How You Can Invest in Climate Stability for Your Retirement
An Interview with James Regulinski
James Regulinski is a fiduciary. He’s also the co-founder of Carbon Collective, a regulated investment advisor whose primary mission is to offer a comprehensive investment strategy designed to combat climate change. So what matters more to Regulinski — fiduciary duty, or climate change? Are these concerns even compatible?
In 2023, we’ve seen a wide ranging political debate about what sustainable investing is and whether or not it is appropriate for anyone holding a fiduciary role. But in this interview with Till Investors, Regulinski explains why he thinks that debate is off base. In his view, investing in climate solutions is challenging, but it is absolutely in the best interest of investors.
Q: What is Carbon Collective?
A: Carbon Collective is an investment advisor — specifically, we have created an investment strategy that is designed to combat climate change. But we’re not just here to try to have an impact. Carbon Collective is a regulated entity with a fiduciary responsibility to our shareholders. Specifically, being a fiduciary means we are legally bound to act in the best interests of our clients. We see our climate strategy as an excellent way to both support, and to benefit from, an alternative energy future.
Q: What does it mean to you to be a fiduciary?
A: The traditional financial fiduciary is someone who grows your assets without taking on excessive or unwarranted risk. We care a great deal about these long-standing duties of care and prudence. But in our view, it’s impossible to leave out legitimate concerns about the destructive potential of climate change. I think of it in these terms — we’re helping people build for a future they will want to retire into, and climate stability is in the best interest of all shareholders.
Q: How does a person invest in “climate stability”?
A: Our approach is to think expansively about how our clients can use their assets to drive change. There are three essential aspects to our strategy. First, we divest entirely from fossil-fuel reliant industries, such as oil and gas producers or coal-based utilities. Second, we reinvest those funds into companies that are offering climate solutions. And finally, we engage with companies in the remainder of the portfolio, to pressure them to decarbonize faster.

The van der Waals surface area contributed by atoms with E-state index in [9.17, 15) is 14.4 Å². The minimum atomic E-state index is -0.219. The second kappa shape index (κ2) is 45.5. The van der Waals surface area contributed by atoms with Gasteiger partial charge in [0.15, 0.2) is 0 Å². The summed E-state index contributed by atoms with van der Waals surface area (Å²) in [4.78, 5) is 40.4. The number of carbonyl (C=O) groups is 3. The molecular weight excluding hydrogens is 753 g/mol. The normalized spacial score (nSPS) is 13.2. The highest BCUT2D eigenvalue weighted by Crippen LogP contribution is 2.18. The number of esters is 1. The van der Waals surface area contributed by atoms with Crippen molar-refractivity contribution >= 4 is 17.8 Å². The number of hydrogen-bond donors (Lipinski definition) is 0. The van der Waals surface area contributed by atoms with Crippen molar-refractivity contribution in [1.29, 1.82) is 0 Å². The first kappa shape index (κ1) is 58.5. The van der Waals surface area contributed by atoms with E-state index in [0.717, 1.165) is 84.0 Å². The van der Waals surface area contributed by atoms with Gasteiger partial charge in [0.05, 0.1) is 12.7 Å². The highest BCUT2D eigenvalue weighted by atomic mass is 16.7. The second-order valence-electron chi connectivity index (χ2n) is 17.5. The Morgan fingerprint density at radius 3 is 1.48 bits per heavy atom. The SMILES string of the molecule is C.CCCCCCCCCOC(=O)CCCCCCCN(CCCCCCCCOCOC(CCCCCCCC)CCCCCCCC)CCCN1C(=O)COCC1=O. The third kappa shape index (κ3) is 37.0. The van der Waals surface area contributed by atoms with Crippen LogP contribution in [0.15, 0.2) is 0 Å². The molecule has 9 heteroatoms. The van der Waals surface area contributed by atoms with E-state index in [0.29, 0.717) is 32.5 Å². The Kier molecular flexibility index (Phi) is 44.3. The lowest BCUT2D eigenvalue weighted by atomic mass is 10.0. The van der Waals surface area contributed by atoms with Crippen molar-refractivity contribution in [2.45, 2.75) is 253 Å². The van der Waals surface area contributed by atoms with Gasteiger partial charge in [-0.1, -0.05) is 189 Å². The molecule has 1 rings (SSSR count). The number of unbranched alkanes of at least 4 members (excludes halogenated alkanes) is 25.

Q: In Till Investors’ book, we talk about sustainable investing “fighting styles” — we call them avoiding, rewarding, and influencing. That lines up neatly with the three approaches you are using.
A: Yes that’s right. For us, the urgency of the climate crisis warrants combining all three approaches.
Q: How easy is it to implement your strategy?
A: At a high level, this approach is a really simple way to advocate for climate solutions while still holding a well-diversified portfolio with a proper mix of risk and reward that will make sense over the long term. That’s important, because switching from fossil fuels to net zero will be a large and lengthy transition, and we don’t want to expose shareholders unduly to blind alleys or false starts. We are trying to push ambitiously, but we can’t guarantee perfection.
Q: How are you trying to identify the right decisions in a time of great uncertainty?
A: Wherever possible, we use models developed by experts in the field. For example, we have used research from Project Drawdown, which is a leading think tank that offers a solution for climate stability. Their work has helped us identify what the net zero transition will look like, what technologies will be needed, and what demands we should place on companies we hold in the portfolio.
We also look at work from organizations like Rewiring America as we consider what kind of companies offer meaningful technologies that will be part of the climate solution. The point is, there are a lot of models we can use that point to how society will change and how businesses will need to adapt.
In our view, it’s important to build our thinking on substantive, scientific-based projections and guidelines. We’re still early in the climate transition, and not all of the solutions we will need are yet available to invest in. Data isn’t always as good as you want it to be, and it’s easy to get distracted by empty corporate promises. Fundamentally, we have to invest in technologies that will address climate problems.
Q: What kind of businesses do you consider to be climate solvers?
A: In the energy space, we like the economics of solar. Among transportation companies, we are actively looking at hydrogen power technologies. We are also drawn to companies making progress on the circular economy, such as those recycling batteries and plastics.
But this is a core portfolio, and we own leading companies across the market. We’re happy to include large, influential companies — even if they aren’t offering climate solutions directly — so long as they are responsive to our concerns about, for example, reducing their carbon footprint or making their buildings more efficient.
Q: How much impact can an everyday investor have on climate change?
A: Large companies and new technologies will lead the way on climate solutions, but those actors are surprisingly responsive to what investors are looking for. Let’s put it this way — if you leave your money in the status quo, you continue to put pressure on maintaining the status quo. We believe that investing with sustainability in mind will put you out in front of the problems of the future.